A study conducted by Brown University researchers provides some new but qualified support for the idea that the immune system's response to allergies may reduce the risk of developing deadly brain tumors. In the study, subjects with somewhat elevated levels of antibodies produced to fight allergens were less likely to go on to develop bain tumors. This study adds to evidence from prior studies, but questions still remain.
The last decade has been challenging for the aerospace industry, but a host of breakthroughs have given both big business and private consumers reason to hope.
Unmanned aerial vehicles (UAV) or systems (UAS)—vital components in the national security and military arsenal—can be controlled from a remote location or flown autonomously based on pre-programmed flight plans using complex automation systems. Military UAS perform reconnaissance, attack missions, or other missions deemed too dirty or dangerous for personnel.
Thirteen 12-m antennas manufactured by General Dynamics SATCOM Technologies have been installed at the 16,500-foot-high Chajnanator plateau in Chile, home to the Atacama Large Millimeter/submillimeter Array (ALMA) astronomical observatory.
Propelled by funding and pure scientific interest, research on carbon nanostructures—in all of its forms—is rapidly giving way to practical applications.
As materials science researchers look to drive new product innovations, they inspire—and are aided by—sophisticated analytical and imaging instruments.
As R&D laboratories put tough economic times behind, more flexible, energy-efficient labs may be on the horizon.
The first step in managing laboratory safety is managing the training process.
Organizations are discovering that open innovation is a viable route to R&D success.
Concern is growing in the scientific community about the changing attitude of Congress toward federal research and development activities. Once content to rely upon the recommendations of government research officials, Congressional leaders now are swinging to the other extreme—the questioning of virtually every major research decision.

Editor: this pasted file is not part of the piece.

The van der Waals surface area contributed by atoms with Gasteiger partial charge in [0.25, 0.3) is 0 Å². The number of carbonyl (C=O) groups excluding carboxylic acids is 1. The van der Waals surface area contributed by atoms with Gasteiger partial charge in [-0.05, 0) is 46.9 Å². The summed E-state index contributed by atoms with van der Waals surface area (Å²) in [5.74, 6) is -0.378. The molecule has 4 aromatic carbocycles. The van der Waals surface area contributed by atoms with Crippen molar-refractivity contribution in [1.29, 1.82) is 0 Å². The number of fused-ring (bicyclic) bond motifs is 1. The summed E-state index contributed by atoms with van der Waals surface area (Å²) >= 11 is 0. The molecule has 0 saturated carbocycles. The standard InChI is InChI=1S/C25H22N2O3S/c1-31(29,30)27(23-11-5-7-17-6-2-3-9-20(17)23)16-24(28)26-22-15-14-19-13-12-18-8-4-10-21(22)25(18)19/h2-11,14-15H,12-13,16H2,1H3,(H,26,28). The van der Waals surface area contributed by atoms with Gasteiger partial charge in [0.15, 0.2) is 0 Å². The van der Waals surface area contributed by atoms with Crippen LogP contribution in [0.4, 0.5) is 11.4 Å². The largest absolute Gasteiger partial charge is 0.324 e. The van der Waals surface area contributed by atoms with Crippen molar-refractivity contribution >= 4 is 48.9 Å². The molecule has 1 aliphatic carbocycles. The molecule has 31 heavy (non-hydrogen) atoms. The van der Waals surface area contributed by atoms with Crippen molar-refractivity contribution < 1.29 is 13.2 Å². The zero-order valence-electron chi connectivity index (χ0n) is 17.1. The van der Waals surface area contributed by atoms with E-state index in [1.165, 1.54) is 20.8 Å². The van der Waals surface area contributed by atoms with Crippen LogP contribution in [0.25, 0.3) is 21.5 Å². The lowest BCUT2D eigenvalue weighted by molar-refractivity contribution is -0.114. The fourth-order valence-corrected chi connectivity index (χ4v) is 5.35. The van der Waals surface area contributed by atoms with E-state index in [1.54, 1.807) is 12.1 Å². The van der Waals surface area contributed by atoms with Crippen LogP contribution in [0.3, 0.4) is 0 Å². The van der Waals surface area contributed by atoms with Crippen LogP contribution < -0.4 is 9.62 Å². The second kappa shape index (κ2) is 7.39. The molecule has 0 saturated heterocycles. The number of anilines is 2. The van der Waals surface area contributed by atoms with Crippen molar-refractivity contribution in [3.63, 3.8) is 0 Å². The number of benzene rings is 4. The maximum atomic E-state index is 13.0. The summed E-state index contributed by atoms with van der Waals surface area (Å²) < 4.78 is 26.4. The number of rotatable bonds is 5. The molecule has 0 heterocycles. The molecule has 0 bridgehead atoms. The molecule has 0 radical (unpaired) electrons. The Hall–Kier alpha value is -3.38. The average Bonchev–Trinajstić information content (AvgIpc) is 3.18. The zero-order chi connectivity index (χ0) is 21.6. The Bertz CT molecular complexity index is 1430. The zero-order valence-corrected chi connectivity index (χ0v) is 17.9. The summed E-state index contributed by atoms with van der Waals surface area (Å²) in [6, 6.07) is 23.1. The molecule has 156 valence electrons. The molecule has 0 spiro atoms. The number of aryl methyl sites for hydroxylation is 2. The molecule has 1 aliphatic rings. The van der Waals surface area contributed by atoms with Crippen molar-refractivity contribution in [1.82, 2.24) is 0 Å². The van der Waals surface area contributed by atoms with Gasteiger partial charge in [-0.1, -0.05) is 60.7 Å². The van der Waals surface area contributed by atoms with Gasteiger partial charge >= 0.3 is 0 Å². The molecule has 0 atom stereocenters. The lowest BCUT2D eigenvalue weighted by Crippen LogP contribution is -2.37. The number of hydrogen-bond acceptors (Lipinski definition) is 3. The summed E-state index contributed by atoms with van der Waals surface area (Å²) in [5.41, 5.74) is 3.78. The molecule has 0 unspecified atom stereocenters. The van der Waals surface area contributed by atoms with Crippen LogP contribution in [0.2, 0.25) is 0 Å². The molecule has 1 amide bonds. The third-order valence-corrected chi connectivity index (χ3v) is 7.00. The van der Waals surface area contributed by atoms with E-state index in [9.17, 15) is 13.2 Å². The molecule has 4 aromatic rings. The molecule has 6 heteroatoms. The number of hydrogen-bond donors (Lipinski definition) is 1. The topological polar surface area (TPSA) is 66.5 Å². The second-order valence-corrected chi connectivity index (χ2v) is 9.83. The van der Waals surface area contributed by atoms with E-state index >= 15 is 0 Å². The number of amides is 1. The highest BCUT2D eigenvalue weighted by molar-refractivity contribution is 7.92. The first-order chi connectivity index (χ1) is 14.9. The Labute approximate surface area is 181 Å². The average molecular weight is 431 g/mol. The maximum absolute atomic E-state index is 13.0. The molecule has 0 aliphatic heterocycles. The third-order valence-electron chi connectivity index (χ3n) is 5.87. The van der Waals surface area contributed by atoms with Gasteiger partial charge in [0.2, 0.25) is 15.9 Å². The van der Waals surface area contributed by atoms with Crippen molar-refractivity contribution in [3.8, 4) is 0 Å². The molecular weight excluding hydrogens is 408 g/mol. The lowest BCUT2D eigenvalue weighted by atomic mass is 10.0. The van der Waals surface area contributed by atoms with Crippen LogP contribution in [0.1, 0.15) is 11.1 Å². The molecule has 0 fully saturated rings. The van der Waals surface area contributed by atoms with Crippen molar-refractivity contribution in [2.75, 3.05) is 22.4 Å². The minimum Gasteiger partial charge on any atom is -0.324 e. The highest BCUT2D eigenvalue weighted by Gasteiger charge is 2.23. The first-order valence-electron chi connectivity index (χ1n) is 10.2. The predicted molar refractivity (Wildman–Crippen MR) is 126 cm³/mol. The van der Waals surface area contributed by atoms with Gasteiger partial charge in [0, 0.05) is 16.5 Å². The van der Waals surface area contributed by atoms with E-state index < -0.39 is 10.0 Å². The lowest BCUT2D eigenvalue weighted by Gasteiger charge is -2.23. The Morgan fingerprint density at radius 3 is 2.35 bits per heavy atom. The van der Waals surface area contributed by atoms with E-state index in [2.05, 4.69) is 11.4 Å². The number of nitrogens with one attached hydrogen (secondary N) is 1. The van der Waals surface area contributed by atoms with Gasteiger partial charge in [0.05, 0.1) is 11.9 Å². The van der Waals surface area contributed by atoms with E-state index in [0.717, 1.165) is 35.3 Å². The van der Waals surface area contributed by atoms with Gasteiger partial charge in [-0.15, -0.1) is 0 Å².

When engineers at the University of California, Berkeley, outfitted a six-legged robotic bug with wings in an effort to improve its mobility, they unexpectedly shed some light on the evolution of flight.
It is difficult to measure accurately each nation's contribution of carbon dioxide to the Earth's atmosphere. Carbon is extracted out of the ground as coal, gas, and oil, and these fuels are often exported to other countries where they are burned to generate the energy that is used to make products. In turn, these products may be traded to still other countries where they are consumed. A team led by the Carnegie Institution has tracked and quantified this supply chain of global carbon dioxide emissions.
Brookhaven National Laboratory scientists reveal how substituting just a few atoms can cause widespread disruption of the delicate electron interactions that give a particular "heavy fermion" material its unique properties, including superconductivity.
Jerome P. Nilmeier, a biophysicist working in computational biology, is willing to bet his new research will provide a breakthrough in the use of the Monte Carlo probability code in biological simulations.
The ability to see through walls is no longer the stuff of science fiction, thanks to new radar technology developed at the Massachusetts Institute of Technology's Lincoln Laboratory. The researchers' device is an unassuming array of antenna arranged into two rows—eight receiving elements on top, 13 transmitting one below—and some computing equipment, all mounted onto a movable cart.